The Southwestern Historical Quarterly, Volume 106, July 2002 - April, 2003 Page: 234
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Southwestern Historical Quarterly
organization that had established itself in Texas in 1873. And a meaning-
ful portion of these Grange delegates did, indeed, prove more likely than
Democrats unaffiliated with the order to vote for greater restrictions on
public spending and stricter limitations on government powers and
against a poll tax aimed at disfranchising certain voters. This doubtlessly
accounts for the perception among many contemporary observers that a
"Rutabaga" Granger bloc had manhandled the constitution-making
process. Yet the like-mindedness of some among the Grange delegates is
a point that the sometimes hysterical reporting of Texas newspapers
(most particularly the Austin Daily Democratic Statesman) and the genera-
tions of scholars that relied on such reportage clearly made entirely too
much of. For, upon closer inspection, the portrait of a bloc voting among
Grangers that allowed farm representatives to be prime movers in the pas-
sage of the constitution's most essential features requires so much quali-
fication as to render the document's status as a specifically agrarian arti-
fact dubious indeed.'
Perhaps the most commonly told tale about the 1875 proceedings
identifies Grangers as the Democrats responsible for the defeat of a re-
quirement that citizens pay a poll tax as a prerequisite for voting. J. Mor-
gan Kousser's is only the most prominent of a number of accounts that
contend, in Kousser's words, that "almost every Democrat who joined the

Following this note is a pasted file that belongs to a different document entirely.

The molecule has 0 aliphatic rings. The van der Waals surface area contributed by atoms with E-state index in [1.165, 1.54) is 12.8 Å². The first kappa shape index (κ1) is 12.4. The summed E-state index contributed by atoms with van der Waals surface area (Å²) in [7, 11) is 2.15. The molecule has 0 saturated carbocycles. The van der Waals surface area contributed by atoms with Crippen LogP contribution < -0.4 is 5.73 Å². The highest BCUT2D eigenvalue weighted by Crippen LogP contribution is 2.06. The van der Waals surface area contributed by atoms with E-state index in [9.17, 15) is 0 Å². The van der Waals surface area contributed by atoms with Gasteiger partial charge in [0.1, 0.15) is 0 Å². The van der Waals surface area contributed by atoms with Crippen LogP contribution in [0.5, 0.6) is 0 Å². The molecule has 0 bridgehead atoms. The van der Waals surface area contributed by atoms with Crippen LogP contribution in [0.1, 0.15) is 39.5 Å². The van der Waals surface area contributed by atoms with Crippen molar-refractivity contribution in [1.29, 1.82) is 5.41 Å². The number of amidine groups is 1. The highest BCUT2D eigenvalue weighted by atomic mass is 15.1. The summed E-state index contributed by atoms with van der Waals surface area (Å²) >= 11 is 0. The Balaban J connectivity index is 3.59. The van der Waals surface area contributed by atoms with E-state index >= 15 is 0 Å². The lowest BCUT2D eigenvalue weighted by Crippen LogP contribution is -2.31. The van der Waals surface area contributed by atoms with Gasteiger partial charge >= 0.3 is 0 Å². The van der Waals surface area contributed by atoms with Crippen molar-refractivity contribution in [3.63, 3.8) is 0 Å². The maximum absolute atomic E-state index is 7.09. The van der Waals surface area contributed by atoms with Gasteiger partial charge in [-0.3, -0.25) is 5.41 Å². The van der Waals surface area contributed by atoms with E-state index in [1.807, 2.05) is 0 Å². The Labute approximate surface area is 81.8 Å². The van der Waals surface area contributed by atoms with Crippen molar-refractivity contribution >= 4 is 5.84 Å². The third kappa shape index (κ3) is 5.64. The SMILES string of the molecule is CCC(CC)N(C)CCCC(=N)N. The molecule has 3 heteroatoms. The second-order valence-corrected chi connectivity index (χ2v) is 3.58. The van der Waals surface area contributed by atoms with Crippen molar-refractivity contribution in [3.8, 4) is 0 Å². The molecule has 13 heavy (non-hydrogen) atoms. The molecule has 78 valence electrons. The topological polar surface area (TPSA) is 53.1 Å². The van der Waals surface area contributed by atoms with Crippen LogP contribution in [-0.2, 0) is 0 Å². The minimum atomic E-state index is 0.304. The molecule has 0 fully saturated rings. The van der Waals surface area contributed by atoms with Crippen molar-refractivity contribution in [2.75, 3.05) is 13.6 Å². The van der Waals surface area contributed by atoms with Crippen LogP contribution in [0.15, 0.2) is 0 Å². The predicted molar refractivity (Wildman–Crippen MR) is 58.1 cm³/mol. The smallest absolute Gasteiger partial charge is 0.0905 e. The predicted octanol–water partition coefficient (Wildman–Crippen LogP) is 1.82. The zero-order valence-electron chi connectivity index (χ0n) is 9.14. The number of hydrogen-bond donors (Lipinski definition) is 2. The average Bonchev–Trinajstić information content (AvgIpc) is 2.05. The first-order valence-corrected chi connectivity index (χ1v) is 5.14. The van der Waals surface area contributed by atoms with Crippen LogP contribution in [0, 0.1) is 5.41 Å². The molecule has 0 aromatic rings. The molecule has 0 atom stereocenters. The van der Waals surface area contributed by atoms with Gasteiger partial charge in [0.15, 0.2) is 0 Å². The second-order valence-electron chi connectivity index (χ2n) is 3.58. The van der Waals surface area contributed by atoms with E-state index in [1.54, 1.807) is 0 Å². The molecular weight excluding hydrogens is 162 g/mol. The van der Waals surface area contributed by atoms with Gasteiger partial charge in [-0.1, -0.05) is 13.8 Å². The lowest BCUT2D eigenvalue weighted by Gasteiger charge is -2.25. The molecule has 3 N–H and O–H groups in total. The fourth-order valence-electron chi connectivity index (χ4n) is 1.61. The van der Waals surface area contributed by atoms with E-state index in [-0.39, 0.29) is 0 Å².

fourteen Republicans in opposition to the tax was a member of the
Grange." In offering this argument, Kousser cites Seth S. McKay's Making
the Texas Constitution of z876. Alwyn Barr does as well, in making the same
claim in Reconstruction to Reform: Texas Politics, 1876-190o6. Nothing better
illustrates how an old, weak link in the historiographical chain can con-
found the best efforts of fine scholars. For to support what would become
an influential argument McKay, in turn, cited nothing more than the Oc-
tober 8, 1875, edition of the Austin Daily Democratic Statesman, a paper that
gave every evidence of being decidedly overwrought on the subject of
Grange influence over the convention.'
'A contemporary document, Walsh & Pilgnm's Directory of the Officers and Members of the Constztu-
tzonal Conventzon of the State of Texas, A.D. 1875 (Austin: Democratic Statesman Office, 1875), iden-
tified thirty-seven of the seventy-six Democratic delegates as Grangers Two Democrats not listed
as Patrons in that source-F.J. Lynch and W. D. S. Cook--identified themselves as members of the
order on the floor of the convention. McKay (ed.), Debates, 190, 2o7.J. E. Ericson, "The Delegates
to the Convention of 1875: A Reappraisal," SHQ, 67 (July, 1963), 22-27, gives a figure of thirty-
eight Grangers without identifying them or assessing their influence on the convention.
6Kousser, Shaping of Southern Polztcs, 200 (quotation); Barr, Reconstructzon to Reform, 204. McK-
ay's original statement was, "The Democratic opponents to the majority report making a poll tax
qualification for suffrage came almost entirely from the Grangers." Making the Texas Constitution of
1876, 97-98. Similar claims as to the Grange role in defeating the poll tax can be found in Baum
and Calvert, "Texas Patrons of Husbandry," 49; Calvert and De Le6n, Hzstory of Texas, 148-149,
Mauer, "State Constitutions in a Time of Crisis," 1644, Lawrence D. Rice, The Negro in Texas
1874-1900 (Baton Rouge: Louisiana State University Press, 1971), 22-23. McKay's statement and
the credence it has been given is all the more curious considering that elsewhere in the book he
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Texas State Historical Association. The Southwestern Historical Quarterly, Volume 106, July 2002 - April, 2003, periodical, 2003; Austin, Texas. (texashistory.unt.edu/ark:/67531/metapth101223/m1/286/: accessed December 10, 2018), University of North Texas Libraries, The Portal to Texas History, texashistory.unt.edu; crediting Texas State Historical Association.